Wednesday, July 11, 2018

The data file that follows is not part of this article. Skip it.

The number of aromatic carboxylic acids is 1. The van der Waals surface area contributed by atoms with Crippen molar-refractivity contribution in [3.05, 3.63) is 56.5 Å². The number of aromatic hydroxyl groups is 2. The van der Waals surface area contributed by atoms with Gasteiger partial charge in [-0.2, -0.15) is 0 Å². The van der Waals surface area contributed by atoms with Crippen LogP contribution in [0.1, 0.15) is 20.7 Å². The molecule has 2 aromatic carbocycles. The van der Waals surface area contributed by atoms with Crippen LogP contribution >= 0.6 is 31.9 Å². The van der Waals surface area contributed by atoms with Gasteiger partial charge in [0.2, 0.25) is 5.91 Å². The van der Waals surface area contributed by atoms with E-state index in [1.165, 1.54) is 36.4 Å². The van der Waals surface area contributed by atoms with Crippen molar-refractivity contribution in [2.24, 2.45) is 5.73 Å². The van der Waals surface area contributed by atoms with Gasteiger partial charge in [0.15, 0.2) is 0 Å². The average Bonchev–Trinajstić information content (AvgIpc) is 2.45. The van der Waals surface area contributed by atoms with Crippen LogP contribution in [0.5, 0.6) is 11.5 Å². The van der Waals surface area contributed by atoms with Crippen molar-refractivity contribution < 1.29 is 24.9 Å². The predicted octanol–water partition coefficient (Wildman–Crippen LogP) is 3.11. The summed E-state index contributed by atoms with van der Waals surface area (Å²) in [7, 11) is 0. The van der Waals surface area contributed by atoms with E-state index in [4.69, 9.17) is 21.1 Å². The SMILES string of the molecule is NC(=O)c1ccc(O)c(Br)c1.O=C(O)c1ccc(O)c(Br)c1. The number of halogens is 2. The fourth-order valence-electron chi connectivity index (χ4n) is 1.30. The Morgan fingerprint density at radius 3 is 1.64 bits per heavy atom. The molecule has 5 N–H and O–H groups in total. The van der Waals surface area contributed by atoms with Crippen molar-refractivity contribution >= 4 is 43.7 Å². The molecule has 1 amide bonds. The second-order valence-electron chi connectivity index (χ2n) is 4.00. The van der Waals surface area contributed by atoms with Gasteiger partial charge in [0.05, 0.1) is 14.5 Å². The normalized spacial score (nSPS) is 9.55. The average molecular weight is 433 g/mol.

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Look, whether you're a Yankee or a Confederate at heart, you don't take much joy in what happened at what is called the "High Water Mark of the Confederacy." If you're a Civil War buff, you know that's where the Union Army turned back Pickett's Charge at the Battle of Gettysburg. Some 15,000 Confederate soldiers marched courageously across a field in a very tightly packed formation, advancing on 40,000 Union soldiers. Only 150 of those Southern soldiers made it. General Lee had made an honest but tragic mistake. See, he'd been trained at West Point in Napoleon's war tactics-masses of men, advancing against imprecise, short-range weapons until they could overwhelm the opposing troops in hand-to-hand combat. Unfortunately, things had changed since that kind of strategy had won battles for Napoleon. Recent technology had greatly improved the range and the accuracy of the rifles that the Union Army was using, which meant those masses of men were brought down long before they could ever reach enemy lines.